Some of these achievements are high profile, such as the African Union Mission in Somalia (Amisom), which has almost single-handedly stabilised large parts of Somalia in the absence of the UN. (After the Black Hawk Down incident, the UN was just not prepared to engage.) Other efforts go under the radar – such as the recent special meeting in Nairobi of the AU’s Peace and Security Council, where African leaders gathered to adopt a unified counter-terrorism strategy. Threats like terrorism are often transnational in nature, which means responses must be at the regional or continental level. The AU plays a vital role in coordinating these responses.
This coordination role extends to other areas too. It was under the auspices of the AU that African leaders agreed on Agenda 2063, a 50-year roadmap towards a more peaceful, prosperous and integrated Africa; and they approved the common African position on climate change, which ensures that Africa has a unified (and therefore more powerful) voice at international climate talks.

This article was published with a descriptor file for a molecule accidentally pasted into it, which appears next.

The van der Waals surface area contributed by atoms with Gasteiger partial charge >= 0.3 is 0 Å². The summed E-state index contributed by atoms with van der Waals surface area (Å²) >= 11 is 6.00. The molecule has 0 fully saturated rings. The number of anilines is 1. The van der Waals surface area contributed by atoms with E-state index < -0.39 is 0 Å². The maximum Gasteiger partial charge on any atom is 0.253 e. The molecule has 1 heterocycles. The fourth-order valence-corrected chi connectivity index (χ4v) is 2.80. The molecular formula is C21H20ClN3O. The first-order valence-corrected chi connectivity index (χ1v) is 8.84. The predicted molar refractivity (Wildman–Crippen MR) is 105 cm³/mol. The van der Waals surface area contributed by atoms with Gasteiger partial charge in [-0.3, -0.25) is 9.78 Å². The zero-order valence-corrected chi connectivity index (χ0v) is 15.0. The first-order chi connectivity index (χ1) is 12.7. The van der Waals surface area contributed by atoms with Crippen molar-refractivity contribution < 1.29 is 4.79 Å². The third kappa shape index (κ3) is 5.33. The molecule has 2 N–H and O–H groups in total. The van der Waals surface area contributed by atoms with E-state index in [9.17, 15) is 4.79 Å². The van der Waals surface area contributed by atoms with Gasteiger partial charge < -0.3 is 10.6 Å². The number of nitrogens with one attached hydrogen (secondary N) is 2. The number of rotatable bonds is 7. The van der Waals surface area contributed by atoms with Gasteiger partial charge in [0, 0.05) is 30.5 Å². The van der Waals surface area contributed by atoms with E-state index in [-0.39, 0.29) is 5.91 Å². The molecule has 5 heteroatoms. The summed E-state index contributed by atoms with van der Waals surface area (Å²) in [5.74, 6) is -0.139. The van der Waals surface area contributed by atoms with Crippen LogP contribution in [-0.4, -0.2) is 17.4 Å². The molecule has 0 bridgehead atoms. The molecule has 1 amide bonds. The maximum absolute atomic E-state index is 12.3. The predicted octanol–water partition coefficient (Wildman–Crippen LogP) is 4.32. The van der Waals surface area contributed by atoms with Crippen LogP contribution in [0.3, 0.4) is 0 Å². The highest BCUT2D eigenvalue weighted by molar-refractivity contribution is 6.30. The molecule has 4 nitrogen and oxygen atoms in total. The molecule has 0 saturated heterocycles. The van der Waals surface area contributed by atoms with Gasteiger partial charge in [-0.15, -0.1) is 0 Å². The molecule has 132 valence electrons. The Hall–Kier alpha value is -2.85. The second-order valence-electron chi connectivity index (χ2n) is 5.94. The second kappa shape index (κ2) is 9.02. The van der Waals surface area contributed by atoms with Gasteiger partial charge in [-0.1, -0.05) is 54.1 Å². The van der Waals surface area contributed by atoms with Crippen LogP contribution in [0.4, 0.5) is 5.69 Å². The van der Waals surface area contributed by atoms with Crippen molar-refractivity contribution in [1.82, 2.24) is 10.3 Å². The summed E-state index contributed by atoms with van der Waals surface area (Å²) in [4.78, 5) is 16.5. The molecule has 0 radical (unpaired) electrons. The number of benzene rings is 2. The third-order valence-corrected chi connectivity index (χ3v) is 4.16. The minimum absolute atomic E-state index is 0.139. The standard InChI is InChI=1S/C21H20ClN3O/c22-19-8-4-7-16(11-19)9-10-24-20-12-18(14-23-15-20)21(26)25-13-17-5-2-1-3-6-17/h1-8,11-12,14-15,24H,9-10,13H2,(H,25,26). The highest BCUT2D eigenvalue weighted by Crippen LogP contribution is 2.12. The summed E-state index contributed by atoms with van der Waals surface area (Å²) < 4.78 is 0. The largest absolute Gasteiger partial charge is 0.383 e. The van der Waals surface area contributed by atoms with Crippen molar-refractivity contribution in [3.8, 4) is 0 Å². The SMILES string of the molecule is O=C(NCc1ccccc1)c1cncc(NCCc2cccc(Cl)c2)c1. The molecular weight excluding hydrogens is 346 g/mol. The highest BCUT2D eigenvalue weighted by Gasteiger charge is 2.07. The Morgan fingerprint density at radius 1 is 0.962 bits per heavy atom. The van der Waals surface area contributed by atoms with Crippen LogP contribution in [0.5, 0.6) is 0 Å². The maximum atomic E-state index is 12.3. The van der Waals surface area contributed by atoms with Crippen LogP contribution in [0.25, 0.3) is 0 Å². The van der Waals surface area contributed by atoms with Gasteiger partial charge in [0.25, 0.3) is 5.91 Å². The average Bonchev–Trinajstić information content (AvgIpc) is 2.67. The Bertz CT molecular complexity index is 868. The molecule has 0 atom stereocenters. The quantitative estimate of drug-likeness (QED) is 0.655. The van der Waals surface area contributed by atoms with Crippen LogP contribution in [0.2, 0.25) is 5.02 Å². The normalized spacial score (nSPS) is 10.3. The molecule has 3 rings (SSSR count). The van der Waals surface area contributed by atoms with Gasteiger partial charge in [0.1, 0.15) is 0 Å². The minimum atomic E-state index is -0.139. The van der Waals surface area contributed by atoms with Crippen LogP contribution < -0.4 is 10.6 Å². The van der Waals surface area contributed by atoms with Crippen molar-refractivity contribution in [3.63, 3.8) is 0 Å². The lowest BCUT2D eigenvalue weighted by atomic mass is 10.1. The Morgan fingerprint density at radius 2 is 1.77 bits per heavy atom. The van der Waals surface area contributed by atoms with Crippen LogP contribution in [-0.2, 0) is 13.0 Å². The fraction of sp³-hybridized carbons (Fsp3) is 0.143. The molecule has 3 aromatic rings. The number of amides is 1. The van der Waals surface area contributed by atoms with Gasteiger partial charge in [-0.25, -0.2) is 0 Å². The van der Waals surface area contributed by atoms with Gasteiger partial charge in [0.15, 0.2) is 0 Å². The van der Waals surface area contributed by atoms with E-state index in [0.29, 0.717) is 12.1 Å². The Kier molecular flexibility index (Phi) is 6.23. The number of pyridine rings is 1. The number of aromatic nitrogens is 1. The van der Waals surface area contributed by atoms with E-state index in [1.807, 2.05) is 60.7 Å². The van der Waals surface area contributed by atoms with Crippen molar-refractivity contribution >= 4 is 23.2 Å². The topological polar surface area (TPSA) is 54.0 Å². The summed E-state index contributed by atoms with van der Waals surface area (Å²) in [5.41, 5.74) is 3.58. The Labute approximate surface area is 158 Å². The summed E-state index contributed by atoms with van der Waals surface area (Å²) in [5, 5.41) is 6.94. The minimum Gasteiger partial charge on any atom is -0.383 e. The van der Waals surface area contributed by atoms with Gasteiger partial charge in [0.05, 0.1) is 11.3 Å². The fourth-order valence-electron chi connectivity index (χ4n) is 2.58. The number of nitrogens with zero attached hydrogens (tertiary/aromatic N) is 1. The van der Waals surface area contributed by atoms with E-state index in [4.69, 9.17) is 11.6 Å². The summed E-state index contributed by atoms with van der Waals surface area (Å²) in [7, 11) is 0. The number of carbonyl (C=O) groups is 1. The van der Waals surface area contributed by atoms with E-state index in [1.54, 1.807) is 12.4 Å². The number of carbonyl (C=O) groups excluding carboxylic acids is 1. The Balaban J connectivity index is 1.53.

It’s easy to dismiss documents such as Agenda 2063 as fanciful indulgences, but the truth is that when the AU does seek to support specific values, they do eventually frame approaches elsewhere in the continent. One good example of this is on the issue of regional integration, which the AU has strongly encouraged.
This is now starting to bear fruit, with the East African Community leading the way by relaxing work permit restrictions for citizens of member states, allowing freer movement across borders and minimising cross-border tariffs. Another is the adoption of the 2050 African Integrated Maritime Strategy, which encourages governments to adopt a broader – and likely therefore more effective – definition of maritime security, even if it is a bit unwieldy.
Under severe institutional constraints, the AU can’t always take the big decisions or make the grand gestures that we’d like it to. But it puts a lot of effort, much of it effective, into smaller initiatives that yield incremental results, and for this it deserves recognition.
‘I believe that Africa is better off with a pan-African organisation like the AU,’ says Akinsanya. For all the organisation’s faults, it’s hard to disagree.
Simon Allison, ISS Consultant